Time flies just about as fast as tech giants and governments come up with new ways to spy on us. Here's the latest on the rapidly advancing techno-surveillance state.
- Hawaii is considering legislation that would require internet service providers to log and store data on their users, showing which websites they visited, for up to two years. Better that the state may warrantlessly access our innermost thoughts, of course. I know, I know: privacy advocates are always complaining about data retention. It's for good reason: look what happens when companies store our personal data. It gets leaked. UPDATE: The legislation has been tossed out!
- The FBI is throwing away yet more money into data analytics technology that will help them pinpoint who among us is a dangerous, domestic extremist. This software will scrape up all of our data from social networks, jumble it all together, and somehow spit out results that point them to those among us who are a danger to society. Not thrilled that your tax dollars are spent on such hair-brained schemes? Well you might be a domestic extremist, then.
- If you care about the environment, that's a warning sign to the federal government that you might be a domestic extremist. If you cover the environmental movement, you are even more dangerous.
- DHS is using the superbowl as an opportunity to flood downtown Indianapolis with surveillance cameras. Similar processes are taking place in the cities that will host the Democrat and Republican conventions, in Charlotte and Tampa Bay, respectively, as well as the G8 meeting in Chicago.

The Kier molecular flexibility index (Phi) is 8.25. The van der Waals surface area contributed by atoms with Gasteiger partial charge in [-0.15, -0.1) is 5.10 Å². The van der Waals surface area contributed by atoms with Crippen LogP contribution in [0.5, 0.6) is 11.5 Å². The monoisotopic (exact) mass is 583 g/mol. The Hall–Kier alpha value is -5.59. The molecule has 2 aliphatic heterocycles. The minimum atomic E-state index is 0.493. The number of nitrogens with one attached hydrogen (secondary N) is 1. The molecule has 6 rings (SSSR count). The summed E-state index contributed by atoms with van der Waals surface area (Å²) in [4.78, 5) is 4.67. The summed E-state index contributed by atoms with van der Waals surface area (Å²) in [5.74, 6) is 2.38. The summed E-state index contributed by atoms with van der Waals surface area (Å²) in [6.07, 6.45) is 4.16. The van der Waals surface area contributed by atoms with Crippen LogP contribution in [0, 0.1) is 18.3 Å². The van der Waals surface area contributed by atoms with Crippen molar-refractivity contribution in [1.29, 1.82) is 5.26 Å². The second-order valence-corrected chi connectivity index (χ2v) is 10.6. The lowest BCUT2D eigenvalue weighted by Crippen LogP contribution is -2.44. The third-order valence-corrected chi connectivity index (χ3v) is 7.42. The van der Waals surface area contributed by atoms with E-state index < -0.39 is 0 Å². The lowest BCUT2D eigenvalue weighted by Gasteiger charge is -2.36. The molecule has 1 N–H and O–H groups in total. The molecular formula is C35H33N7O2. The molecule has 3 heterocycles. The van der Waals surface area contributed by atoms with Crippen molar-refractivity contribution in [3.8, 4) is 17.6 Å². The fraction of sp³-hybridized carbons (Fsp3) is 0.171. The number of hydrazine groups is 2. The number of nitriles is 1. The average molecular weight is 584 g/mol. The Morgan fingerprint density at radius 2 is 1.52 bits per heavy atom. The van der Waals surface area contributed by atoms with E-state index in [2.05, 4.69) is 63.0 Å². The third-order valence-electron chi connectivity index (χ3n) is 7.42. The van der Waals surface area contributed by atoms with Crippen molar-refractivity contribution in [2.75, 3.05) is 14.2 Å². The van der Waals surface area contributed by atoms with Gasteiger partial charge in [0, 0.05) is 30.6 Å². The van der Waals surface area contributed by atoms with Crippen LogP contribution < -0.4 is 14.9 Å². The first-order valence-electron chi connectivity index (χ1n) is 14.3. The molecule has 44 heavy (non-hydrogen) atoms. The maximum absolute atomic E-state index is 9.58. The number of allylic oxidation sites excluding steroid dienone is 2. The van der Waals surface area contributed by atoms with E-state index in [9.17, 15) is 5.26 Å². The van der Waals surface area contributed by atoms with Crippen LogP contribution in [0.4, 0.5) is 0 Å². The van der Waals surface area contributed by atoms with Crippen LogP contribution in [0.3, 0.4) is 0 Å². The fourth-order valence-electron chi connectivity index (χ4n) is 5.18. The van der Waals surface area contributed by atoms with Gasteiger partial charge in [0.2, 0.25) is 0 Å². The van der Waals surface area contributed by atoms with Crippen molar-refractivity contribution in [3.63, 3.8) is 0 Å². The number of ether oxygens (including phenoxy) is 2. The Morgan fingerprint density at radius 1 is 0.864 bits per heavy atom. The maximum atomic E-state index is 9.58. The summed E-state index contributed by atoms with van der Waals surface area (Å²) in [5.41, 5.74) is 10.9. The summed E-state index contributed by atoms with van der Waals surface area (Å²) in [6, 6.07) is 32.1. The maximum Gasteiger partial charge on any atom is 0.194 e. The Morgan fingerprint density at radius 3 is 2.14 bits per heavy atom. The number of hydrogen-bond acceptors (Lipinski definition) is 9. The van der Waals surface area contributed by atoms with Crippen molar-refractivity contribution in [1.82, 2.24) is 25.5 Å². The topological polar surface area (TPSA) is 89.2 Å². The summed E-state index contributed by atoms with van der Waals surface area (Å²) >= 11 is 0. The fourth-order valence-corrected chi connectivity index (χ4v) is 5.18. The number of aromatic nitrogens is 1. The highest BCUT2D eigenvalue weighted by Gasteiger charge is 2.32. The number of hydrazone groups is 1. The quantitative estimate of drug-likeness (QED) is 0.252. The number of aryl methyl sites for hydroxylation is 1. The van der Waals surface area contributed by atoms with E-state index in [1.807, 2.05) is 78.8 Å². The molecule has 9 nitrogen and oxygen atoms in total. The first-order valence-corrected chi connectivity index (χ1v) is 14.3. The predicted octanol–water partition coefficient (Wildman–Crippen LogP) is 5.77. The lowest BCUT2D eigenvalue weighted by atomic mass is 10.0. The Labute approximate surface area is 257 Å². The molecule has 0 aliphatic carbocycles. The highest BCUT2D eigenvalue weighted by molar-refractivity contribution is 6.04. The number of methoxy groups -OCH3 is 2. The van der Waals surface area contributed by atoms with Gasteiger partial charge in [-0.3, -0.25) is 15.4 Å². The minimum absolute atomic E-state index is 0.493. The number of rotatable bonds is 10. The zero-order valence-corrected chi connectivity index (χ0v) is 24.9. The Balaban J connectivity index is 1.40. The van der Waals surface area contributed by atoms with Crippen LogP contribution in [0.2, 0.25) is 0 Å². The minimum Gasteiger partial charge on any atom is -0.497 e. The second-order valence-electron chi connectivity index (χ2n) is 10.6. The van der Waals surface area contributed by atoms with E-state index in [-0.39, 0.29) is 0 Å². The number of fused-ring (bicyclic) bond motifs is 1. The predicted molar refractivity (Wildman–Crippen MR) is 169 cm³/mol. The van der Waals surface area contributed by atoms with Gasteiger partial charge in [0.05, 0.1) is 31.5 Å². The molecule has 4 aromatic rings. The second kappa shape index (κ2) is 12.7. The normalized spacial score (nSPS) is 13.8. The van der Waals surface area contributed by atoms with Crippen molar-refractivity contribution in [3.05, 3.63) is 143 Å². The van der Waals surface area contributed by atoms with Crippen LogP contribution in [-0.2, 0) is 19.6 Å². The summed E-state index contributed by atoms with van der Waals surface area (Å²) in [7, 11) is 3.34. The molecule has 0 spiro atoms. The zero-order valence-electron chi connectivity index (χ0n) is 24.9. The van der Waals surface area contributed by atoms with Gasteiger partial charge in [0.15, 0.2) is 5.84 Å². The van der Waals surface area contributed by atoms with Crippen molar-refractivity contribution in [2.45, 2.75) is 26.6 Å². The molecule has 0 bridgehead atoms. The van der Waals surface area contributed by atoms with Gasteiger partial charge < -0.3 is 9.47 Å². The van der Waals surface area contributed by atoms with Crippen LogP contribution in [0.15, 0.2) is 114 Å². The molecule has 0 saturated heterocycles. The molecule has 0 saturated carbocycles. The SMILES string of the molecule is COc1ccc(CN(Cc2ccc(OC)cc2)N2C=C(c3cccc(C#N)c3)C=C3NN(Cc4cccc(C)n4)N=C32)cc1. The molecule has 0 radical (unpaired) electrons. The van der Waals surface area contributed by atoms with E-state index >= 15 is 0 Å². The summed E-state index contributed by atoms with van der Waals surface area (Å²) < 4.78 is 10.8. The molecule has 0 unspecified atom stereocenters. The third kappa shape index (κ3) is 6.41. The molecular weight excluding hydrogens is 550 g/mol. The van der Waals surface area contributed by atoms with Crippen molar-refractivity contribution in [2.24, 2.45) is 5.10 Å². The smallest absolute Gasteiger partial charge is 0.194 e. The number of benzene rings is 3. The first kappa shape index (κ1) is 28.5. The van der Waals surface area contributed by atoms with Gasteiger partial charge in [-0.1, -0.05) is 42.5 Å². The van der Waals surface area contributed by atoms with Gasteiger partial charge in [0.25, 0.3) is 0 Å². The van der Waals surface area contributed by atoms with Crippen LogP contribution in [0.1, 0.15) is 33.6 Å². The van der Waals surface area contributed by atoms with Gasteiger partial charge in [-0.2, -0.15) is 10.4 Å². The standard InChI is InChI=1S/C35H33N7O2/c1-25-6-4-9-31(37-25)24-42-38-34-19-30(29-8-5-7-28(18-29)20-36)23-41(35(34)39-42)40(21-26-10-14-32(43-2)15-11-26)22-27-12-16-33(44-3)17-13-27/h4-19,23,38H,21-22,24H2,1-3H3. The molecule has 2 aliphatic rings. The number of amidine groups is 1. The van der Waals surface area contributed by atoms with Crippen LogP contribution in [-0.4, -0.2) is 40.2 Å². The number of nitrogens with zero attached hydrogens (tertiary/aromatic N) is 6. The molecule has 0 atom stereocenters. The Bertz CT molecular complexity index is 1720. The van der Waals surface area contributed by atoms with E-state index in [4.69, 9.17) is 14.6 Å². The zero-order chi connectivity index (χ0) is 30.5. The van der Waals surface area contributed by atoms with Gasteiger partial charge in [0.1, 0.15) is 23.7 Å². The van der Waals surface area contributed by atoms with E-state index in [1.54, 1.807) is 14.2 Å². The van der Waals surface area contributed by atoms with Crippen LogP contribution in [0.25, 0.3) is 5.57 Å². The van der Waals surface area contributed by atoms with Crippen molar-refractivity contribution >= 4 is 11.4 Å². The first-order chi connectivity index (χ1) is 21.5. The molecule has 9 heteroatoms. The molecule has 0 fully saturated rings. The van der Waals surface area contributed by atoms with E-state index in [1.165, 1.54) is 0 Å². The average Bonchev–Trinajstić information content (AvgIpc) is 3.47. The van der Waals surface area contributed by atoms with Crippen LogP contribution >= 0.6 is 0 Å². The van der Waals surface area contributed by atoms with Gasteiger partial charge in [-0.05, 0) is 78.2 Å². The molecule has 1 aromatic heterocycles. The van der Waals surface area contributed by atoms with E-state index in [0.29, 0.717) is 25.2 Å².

- News that federal agencies can retroactively exempt themselves and their programs from the Privacy Act. Maybe this is a sophomoric question, but how on earth can the government simply exempt itself from laws? What's the point of having laws if the government mustn't obey them?
- The Fifth Amendment right against self-incrimination doesn't apply to our computers, says a federal judge. The judge ruled, disastrously, that a woman could be forced to decrypt files on her computer so that federal agents could look at them. The judge can't force the woman to say the password or decryption information out loud, but it can force her to type it. Ummm.
- Another reminder that your data is not safe from the US government under the Patriot Act, even if you live outside the US. Maybe foreigners should be able to vote in US elections.
- Meet your robot overlords: a new drone that is machine controlled. Yeah you read that right. The robot is controlled by a robot.
- Finally, some cool news: Chinese dissident Ai Weiwei is so fierce, he is being charged with destroying a government surveillance camera outside his house. Courage is contagious. Pass it on.